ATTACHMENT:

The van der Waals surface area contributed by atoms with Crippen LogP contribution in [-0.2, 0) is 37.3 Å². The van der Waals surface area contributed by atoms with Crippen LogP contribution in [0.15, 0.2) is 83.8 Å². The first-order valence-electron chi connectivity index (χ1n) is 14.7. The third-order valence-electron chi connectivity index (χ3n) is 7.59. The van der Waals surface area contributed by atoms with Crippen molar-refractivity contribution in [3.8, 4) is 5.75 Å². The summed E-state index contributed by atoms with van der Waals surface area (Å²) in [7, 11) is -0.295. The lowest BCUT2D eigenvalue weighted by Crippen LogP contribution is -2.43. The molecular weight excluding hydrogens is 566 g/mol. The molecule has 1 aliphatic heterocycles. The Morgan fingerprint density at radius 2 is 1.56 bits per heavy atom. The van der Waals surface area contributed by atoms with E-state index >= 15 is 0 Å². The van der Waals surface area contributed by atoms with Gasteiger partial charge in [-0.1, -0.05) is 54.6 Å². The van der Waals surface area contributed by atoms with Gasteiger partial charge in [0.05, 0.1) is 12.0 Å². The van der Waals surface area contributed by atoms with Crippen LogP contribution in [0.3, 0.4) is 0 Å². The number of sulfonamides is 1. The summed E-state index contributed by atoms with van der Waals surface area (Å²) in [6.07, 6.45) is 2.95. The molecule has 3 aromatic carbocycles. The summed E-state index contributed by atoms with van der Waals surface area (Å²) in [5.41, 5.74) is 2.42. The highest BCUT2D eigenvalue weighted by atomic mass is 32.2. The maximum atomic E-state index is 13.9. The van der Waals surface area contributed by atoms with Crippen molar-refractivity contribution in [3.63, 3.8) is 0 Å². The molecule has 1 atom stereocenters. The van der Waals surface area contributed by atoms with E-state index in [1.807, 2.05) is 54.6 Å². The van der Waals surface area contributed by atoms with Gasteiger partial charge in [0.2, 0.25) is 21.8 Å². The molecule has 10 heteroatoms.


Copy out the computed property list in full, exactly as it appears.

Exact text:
The van der Waals surface area contributed by atoms with Crippen LogP contribution in [-0.2, 0) is 37.3 Å². The van der Waals surface area contributed by atoms with Crippen LogP contribution in [0.15, 0.2) is 83.8 Å². The first-order valence-electron chi connectivity index (χ1n) is 14.7. The third-order valence-electron chi connectivity index (χ3n) is 7.59. The van der Waals surface area contributed by atoms with Crippen molar-refractivity contribution in [3.8, 4) is 5.75 Å². The summed E-state index contributed by atoms with van der Waals surface area (Å²) in [7, 11) is -0.295. The lowest BCUT2D eigenvalue weighted by Crippen LogP contribution is -2.43. The molecular weight excluding hydrogens is 566 g/mol. The molecule has 1 aliphatic heterocycles. The Morgan fingerprint density at radius 2 is 1.56 bits per heavy atom. The van der Waals surface area contributed by atoms with E-state index >= 15 is 0 Å². The van der Waals surface area contributed by atoms with Gasteiger partial charge in [-0.1, -0.05) is 54.6 Å². The van der Waals surface area contributed by atoms with Gasteiger partial charge in [0.05, 0.1) is 12.0 Å². The van der Waals surface area contributed by atoms with Crippen LogP contribution in [0.3, 0.4) is 0 Å². The number of sulfonamides is 1. The summed E-state index contributed by atoms with van der Waals surface area (Å²) in [6.07, 6.45) is 2.95. The molecule has 3 aromatic carbocycles. The summed E-state index contributed by atoms with van der Waals surface area (Å²) in [5.41, 5.74) is 2.42. The highest BCUT2D eigenvalue weighted by atomic mass is 32.2. The maximum atomic E-state index is 13.9. The van der Waals surface area contributed by atoms with Crippen molar-refractivity contribution in [3.63, 3.8) is 0 Å². The molecule has 1 atom stereocenters. The van der Waals surface area contributed by atoms with E-state index in [1.807, 2.05) is 54.6 Å². The van der Waals surface area contributed by atoms with Gasteiger partial charge in [0.2, 0.25) is 21.8 Å². The molecule has 10 heteroatoms.